To succeed in school, your child needs to be able to read 220 vitally important, high-frequency words---words like I, and, go, what, are, etc., which are "connecting" words that give sentences their meaning.
These 220 words were identified by Edward William Dolch PhD. in 1948. Dr. Dolch’s theory was that if children could read these words rapidly and without conscious effort, they would be well on their way to becoming good readers
For example, the blue words in the following sentence are all “Dolch” words:
The dog ran after the cat, but the cat got away.
Here is the percent of Dolch words in some well-known children’s books:
- 87% - Green Eggs and Ham by Dr. Seuss - 78% - Go, Dog. Go! by P.D. Eastman - 78% - Are You My Mother? by P.D. Eastman - 82% - I Want to Be Somebody New! by Robert Lopshire - 83% - A Fly Went By! by Mike McClintock - 78% - The Cat in the Hat by Dr. Seuss - 81% - The Cat in the Hat Comes Back by Dr. Seuss - 75% - One fish two fish red fish blue fish by Dr. Seuss
(List compiled by - and available at - www.picturemereading.com)
And not just children's books. Dolch words constitute 50--80% of the words in ALL materials written in the English language. For instance, 62% of the words in the Gettysburg Address are Dolch words.
Many schools in the United States recognize the Dolch high-frequency word lists as a VITAL step in creating a good reader. However, Dolch word lists are often presented as SIGHT-WORDS (words to be taught with memorization, without regard to the number of syllables or phonic content). As a result, words like yellow, where, said, make, three and little are among the very first sight-words taught to small children!
We think that is a little bit steep. Therefore, we took it upon ourselves to rearrange the Dolch word list according to the phonics principles that the words follow or break. As a result, the simpler Dolch words (such as big, not, let, ran, on, is, it, etc.) are among the first Dolch words taught in our program.
Unfortunately, some phonics programs ignore these words, possibly because almost a third of the Dolch words violate phonics rules—words like where, there, are, come, was, etc. But not Progressive Phonics. We built our program around the Dolch words, and the words are prioritized in each of our books.
By the end of our phonics program, a child will not only know every single word on the Dolch list, but how to say it, spell it and what it means in context.
And that pays off in terms of literacy and fluency.
According to a major study done by the U.S. National Institute for Literacy, guided oral reading (reading aloud) is THE best method of teaching fluency in reading --- here is their summary on the subject (emphasis is their own):
"Fluency is the ability to read a text accurately and quickly. When fluent readers read silently, they recognize words automatically. They group words quickly to help them gain meaning from what they read. They read aloud effortlessly and with expression. Fluency is important because it provides a bridge between word recognition and comprehension. Because fluent readers do not have to concentrate on decoding the words, they can focus their attention on what the text means.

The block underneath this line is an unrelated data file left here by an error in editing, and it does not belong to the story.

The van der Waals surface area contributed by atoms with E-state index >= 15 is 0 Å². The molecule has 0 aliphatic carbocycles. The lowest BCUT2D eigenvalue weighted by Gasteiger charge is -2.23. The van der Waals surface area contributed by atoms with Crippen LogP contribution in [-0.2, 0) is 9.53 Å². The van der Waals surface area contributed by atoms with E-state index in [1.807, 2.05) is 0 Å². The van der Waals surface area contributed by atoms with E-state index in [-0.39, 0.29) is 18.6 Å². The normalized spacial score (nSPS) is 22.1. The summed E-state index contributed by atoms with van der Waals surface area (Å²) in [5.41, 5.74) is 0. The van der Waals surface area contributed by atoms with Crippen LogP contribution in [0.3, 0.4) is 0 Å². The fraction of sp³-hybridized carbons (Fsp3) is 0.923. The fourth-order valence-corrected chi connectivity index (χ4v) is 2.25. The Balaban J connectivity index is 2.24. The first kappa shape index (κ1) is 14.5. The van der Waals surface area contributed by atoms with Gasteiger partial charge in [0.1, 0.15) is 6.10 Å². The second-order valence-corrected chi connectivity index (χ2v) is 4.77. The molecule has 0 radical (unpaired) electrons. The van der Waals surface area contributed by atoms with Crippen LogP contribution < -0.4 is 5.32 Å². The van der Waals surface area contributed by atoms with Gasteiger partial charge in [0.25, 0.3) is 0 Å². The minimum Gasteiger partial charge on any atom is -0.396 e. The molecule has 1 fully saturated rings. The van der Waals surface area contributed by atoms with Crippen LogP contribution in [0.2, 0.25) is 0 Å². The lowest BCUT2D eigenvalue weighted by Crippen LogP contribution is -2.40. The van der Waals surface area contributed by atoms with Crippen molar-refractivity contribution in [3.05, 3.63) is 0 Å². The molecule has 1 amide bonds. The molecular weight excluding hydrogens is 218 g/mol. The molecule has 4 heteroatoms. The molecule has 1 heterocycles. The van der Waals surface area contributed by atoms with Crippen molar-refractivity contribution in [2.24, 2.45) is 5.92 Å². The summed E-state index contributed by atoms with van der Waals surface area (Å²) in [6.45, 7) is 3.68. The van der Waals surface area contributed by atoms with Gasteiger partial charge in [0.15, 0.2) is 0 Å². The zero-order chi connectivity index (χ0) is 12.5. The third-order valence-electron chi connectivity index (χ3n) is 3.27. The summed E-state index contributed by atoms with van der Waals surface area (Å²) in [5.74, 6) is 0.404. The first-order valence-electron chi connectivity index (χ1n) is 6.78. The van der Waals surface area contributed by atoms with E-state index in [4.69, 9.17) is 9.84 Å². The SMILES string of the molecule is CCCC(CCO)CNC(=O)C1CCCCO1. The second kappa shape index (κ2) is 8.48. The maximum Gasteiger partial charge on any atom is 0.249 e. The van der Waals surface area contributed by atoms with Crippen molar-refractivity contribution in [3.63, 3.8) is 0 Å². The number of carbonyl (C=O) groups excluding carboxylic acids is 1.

"Fluency develops gradually over time and through substantial practice. At the earliest stage of reading development, a student's oral reading is slow and labored because they are just learning to "break the code" - to attach sounds to letters and to blend letter sounds into recognizable words.
"Fluency is not a stage of development at which readers can read all words quickly and easily. Fluency changes, depending on what readers are reading, their familiarity with the words, and the amount of their practice with reading text.
"Here are some of the highlights from the evidence-based research on fluency instruction:
"Repeated and monitored oral reading improves fluency and overall reading achievement. Students who read and reread passages out loud as they receive guidance and feedback become better readers. Researchers have found several techniques to be effective including the reading and rereading of text a number of times (usually four times) until a certain level of fluency is reached, and practicing oral reading through the use of audiotapes, tutors, peer guidance, or other means.
"No research evidence is available currently to confirm that instructional time spent on silent, independent reading with minimal guidance and feedback improves reading fluency or overall reading achievement. Although this activity's value has neither been proved nor disproved, the research suggests that there are more beneficial ways to spend in-class instructional time."